Camping Indian Grinding Rock State Park  (2019)
Articles,  Blog

Camping Indian Grinding Rock State Park (2019)

Hi, I’m Crystyn and you’re watching Travels and Travails. Today, I’m going to talk to you about Indian grinding Rock State Historic Park campground. Indian grinding Rock State Historic Park campgrounds is a small campground located close to the town of volcano. In March as the daffodils bloom, this campground is a great launching point to Daffodil Hill. In addition to its close proximity to Daffodil Hill, the campground is adjacent to the Indian grinding Rock State Historic Park and is located near black chasm caverns, as well as the very small old-time town of volcano. The State Historic Park showcases the cultural heritage of the original owners, the Miwok people. The campground is very small. It only has twenty two sites. Each campsite is $30 per night. Some of the sites are in my opinion too small for larger rigs. However, there are a few pull-through sites. Fortunately, we were in our 17 foot Casita trailer and we were able to obtain one of those pull through sites. The maximum number of vehicles per site is two vehicles, and there is no overflow parking. We found most of the sites to be very unlevel, however, each site had a somewhat level tent pad. During our stay the bathroom was under construction so it wasn’t available to us. When available, the bathrooms offer coin-operated showers. As an added bonus This campground has a water fill station. That’s pretty remarkable for a 22 site campground. Although dogs are allowed in the campground, they are not allowed on the trails. Cell phone signal on Verizon was spotty to non-existent at best. Since the campground is in a close proximity to a busy highway, there was a fair amount of traffic noise. Since we were there during a ceremony, we endured quite a bit of commotion from a visiting tribe. That said, I still believe it’s a great place to camp. While you’re there, visit Black Chasm Caverns. Black Chasm Caverns is underground cave that features a rare distorted form of stalactite called heliastite. If you enjoyed this video, hit the like button. To see more videos like this, hit the subscribe button.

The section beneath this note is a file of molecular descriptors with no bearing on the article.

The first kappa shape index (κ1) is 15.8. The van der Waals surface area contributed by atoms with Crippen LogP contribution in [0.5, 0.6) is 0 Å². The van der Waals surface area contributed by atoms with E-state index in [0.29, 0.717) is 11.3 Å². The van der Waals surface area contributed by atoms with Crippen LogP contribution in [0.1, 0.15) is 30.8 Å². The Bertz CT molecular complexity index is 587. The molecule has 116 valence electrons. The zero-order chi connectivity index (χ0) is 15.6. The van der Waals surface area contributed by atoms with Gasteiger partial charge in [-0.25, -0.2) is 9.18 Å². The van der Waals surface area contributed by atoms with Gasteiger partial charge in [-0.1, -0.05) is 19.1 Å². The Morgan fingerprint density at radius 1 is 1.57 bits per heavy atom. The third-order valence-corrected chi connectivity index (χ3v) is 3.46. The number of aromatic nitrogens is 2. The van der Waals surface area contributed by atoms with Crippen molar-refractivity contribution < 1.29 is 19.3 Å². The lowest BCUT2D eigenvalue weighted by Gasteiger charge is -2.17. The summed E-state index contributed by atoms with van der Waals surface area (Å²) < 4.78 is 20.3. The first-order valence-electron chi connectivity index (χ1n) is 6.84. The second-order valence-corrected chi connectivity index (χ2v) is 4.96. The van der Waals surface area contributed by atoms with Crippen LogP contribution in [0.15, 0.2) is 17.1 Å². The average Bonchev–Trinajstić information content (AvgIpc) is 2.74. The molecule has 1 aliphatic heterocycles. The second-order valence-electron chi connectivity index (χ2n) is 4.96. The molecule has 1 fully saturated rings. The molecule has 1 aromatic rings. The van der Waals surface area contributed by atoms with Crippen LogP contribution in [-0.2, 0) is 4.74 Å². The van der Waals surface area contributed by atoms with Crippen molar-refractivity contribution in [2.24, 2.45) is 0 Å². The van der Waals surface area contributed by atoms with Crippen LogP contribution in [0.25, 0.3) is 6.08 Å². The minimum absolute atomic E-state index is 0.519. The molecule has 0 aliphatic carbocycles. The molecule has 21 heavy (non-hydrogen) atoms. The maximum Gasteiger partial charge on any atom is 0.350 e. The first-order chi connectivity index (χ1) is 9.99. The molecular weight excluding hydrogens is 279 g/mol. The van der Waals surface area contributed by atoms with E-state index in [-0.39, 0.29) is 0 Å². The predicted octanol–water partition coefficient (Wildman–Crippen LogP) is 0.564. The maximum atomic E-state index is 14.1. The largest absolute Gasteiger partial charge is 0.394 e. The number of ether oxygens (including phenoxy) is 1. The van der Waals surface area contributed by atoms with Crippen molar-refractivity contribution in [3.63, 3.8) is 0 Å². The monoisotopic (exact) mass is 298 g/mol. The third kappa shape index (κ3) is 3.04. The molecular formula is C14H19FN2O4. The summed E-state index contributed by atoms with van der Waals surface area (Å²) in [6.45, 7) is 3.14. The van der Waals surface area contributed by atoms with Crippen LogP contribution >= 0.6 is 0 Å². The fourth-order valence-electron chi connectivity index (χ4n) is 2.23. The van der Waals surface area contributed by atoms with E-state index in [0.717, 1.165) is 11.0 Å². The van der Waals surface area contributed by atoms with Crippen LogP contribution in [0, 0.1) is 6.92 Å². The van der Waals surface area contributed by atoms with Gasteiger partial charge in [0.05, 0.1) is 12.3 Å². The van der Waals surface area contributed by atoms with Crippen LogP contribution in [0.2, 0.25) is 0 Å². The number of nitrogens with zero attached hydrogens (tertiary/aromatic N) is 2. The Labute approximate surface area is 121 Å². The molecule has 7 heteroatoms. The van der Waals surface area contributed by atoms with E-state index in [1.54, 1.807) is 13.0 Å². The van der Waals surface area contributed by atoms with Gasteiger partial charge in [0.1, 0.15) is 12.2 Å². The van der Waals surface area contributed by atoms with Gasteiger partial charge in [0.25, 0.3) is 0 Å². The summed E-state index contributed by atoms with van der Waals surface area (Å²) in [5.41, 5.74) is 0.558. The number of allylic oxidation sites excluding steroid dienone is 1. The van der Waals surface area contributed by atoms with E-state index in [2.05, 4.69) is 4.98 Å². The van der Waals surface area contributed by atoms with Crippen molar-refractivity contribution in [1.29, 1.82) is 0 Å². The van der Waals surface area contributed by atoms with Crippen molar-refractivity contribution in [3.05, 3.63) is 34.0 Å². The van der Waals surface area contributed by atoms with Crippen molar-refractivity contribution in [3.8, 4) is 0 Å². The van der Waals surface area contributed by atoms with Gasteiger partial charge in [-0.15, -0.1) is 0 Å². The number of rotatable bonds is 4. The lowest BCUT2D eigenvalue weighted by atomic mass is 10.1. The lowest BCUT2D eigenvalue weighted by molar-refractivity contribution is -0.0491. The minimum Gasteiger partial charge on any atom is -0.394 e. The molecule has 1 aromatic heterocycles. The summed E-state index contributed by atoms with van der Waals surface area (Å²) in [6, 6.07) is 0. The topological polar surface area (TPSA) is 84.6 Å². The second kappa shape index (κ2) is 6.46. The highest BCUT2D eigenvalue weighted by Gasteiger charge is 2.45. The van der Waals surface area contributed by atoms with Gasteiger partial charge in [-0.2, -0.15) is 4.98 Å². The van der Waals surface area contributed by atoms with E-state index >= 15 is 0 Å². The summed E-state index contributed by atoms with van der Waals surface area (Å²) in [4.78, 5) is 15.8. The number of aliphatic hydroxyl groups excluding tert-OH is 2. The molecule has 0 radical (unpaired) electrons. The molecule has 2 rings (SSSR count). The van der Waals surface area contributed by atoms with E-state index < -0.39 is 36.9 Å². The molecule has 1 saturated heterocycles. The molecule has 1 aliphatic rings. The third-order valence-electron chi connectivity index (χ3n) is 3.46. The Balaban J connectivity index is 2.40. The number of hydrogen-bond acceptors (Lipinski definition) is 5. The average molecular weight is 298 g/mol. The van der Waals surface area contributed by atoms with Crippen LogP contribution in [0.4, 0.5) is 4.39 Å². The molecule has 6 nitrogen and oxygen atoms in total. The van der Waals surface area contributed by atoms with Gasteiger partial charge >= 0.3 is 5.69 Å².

Leave a Reply

Your email address will not be published. Required fields are marked *